The DIMA model (Dynamic Integrated Model of Forestry and Alternative Land Use; Rokityanskiy et al. 2007) is used to quantify the economic potential of global forests, explicitly modeling the interactions and feedbacks between ecosystems and land use related activities. Regional demand trajectories for timber and prices for carbon and bioenergy are major drivers for the relevant estimates. Food security is maintained by introducing an exogenous scenario-specific minimum amount of agricultural and urban land per grid cell as projected by AEZ-WFS (and used as input by DIMA). The DIMA model is a spatial model operating on a 0.5 × 0.5° grid raster. It determines for each grid and time interval, which of the forestry processes (afforestation, reforestation, deforestation, or conservation and management options) would be applied in order to meet a specific regional timber demand and how much woody bioenergy and forest sink potential would be available for a given combination of carbon and bioenergy prices. Main determinants of the land-use choices in each grid are assumptions about the costs of forest production and harvesting, land-prices and productivity, age structure of standing forest, and age-specific plant growth. Forest dynamics are thus a result of interactions between demand-pull (price of bioenergy and carbon as well as timber demand), and inertia on the supply-side (imputed through growth limitation of the forest). A schematic illustration of the main linkages between the three principal models is shown in Fig. 1.
In the sequel of Section 2 we discuss the main methodological improvements for the RCP8.5. We particularly focus on those aspects most relevant for the development of spatial land-cover and emissions projections, which serve as inputs to the climate modeling community (see also Hurtt et al. 2011 and Lamarque et al. 2011 in this SI).
Spatial land use and land-cover change projections
The spatial land cover information of the RCP8.5 builds upon the dynamic land-use projections available from the original A2r scenario as published in Fischer et al. 2007; Tubiello and Fischer 2007, and Riahi et al. 2007. The categories comprise 1) built-up land (residential plus infrastructure), 2) cultivated land (arable and permanent crops, separated by irrigated and non-irrigated land), 3) forests (separated by managed and unmanaged forests), 4) grassland/woodland/shrubland (GWS), and 5) other land (water, desert, rocks, and ice).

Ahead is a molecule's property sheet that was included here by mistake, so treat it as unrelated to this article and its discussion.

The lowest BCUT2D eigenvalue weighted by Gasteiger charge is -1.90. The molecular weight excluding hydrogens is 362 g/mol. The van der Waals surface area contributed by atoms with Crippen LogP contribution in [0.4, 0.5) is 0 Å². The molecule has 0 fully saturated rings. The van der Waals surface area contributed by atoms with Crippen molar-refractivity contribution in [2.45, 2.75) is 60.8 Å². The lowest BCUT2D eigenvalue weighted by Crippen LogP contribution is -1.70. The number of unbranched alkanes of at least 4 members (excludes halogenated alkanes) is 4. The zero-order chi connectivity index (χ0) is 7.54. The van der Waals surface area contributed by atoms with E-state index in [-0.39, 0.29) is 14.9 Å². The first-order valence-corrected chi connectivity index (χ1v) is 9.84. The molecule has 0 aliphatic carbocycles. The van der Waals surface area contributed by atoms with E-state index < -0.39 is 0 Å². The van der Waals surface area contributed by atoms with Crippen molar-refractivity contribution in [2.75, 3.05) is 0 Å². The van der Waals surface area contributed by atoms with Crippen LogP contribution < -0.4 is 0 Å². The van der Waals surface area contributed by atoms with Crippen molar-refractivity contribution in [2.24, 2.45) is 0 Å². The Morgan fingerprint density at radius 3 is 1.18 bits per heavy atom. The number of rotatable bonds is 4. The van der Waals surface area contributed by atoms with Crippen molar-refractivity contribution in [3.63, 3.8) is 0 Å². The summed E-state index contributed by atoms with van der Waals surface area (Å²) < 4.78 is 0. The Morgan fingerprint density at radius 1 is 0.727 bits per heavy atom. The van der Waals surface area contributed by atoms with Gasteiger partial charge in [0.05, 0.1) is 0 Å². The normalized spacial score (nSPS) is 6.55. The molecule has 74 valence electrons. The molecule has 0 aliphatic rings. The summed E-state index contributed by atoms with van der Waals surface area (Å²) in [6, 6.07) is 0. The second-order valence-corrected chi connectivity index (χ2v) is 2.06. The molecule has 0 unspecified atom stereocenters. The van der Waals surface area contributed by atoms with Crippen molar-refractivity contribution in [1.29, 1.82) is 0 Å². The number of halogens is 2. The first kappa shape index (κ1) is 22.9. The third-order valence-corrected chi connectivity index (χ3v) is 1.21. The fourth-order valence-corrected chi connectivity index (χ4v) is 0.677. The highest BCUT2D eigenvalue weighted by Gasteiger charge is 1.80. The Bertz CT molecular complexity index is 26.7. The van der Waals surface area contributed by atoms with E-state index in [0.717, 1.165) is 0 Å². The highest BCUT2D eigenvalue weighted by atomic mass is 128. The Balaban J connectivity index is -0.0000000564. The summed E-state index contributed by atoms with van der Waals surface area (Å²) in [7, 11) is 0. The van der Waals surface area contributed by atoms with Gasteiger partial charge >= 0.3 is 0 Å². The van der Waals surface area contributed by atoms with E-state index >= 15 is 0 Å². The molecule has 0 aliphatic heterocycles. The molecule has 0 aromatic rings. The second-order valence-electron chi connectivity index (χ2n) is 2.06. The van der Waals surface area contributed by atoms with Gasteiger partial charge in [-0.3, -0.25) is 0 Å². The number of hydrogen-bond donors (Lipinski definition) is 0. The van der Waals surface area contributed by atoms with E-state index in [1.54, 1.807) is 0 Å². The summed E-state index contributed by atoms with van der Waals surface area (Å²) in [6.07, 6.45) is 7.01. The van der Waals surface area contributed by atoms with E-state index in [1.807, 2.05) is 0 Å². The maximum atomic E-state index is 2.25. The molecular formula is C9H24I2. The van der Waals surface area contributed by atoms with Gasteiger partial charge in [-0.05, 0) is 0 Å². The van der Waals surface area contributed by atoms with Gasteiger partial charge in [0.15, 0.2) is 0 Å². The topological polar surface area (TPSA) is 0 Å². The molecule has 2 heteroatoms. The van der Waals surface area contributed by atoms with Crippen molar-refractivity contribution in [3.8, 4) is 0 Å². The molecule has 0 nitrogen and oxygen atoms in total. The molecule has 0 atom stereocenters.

Major improvements of the RCP8.5 (compared to the original A2r scenario) include updates with respect to the representation of base-year land-cover statistics, updates in the AEZ resource inventory, as well as the split of the aggregated GWS category into pasture and natural grasslands. The latter was done specifically as input for the climate modeling teams of the IPCC-AR5 to represent dynamic land-cover changes in their future climate projections.
The base-year (2000) land inventory uses a continuous representation of different shares of land-uses at 5 min latitude/longitude, i.e. each 5 min grid cell is characterized by shares of the above classes.
Six geographic datasets were used for the compilation of an inventory of seven major land cover/land use categories: (1) GLC2000 land cover, regional and global classifications at 30 arc-seconds (JRC 2006); (2) IFPRI Agricultural Extent database, which is a global land cover categorization providing 17 land cover classes at 30 arc-seconds (IFPRI 2002), based on a reinterpretation of the Global Land Cover Characteristics Database (GLCCD 2001), EROS Data Centre (EDC 2000); (3) The Global Forest Resources Assessment 2000 of FAO (FAO 2001) at 30 arc-seconds resolution; (4) Digital Global Map of Irrigated Areas (GMIA) version 4.0.1 of (Siebert et al. 2007) at 5 arc-minute latitude/longitude resolution, providing by grid-cell the percentage land area equipped with irrigation infrastructure; (5) IUCN-WCMC protected areas inventory at 30-arc-seconds (http://www.unep-wcmc.org/wdpa/index.htm), and (6) Spatial population density inventory (30 arc-seconds) for year 2000 developed by FAO-SDRN, based on spatial data of LANDSCAN 2003, LandScanTM Global Population Database (http://www.ornl.gov/landscan/), with calibration to UN 2000 population figures.
An iterative calculation procedure has been implemented to estimate land cover class weights, consistent with aggregate FAO land statistics and spatial land cover patterns obtained from (the above mentioned) remotely sensed data, allowing the quantification of major land use/land cover shares in individual 5 arc-minute latitude/longitude grid-cells. The estimated class weights define for each land cover class the presence of respectively cultivated land and forest. Starting values of class weights used in the iterative procedure were obtained by cross-country regression of statistical data of cultivated and forest land against land cover class distributions obtained from GIS, aggregated to national level. The percentage of urban/built-up land in a grid-cell was estimated based on presence of respective land cover classes as well as regression equations, obtained using various sub-national statistical data, relating built-up land with number of people and population density.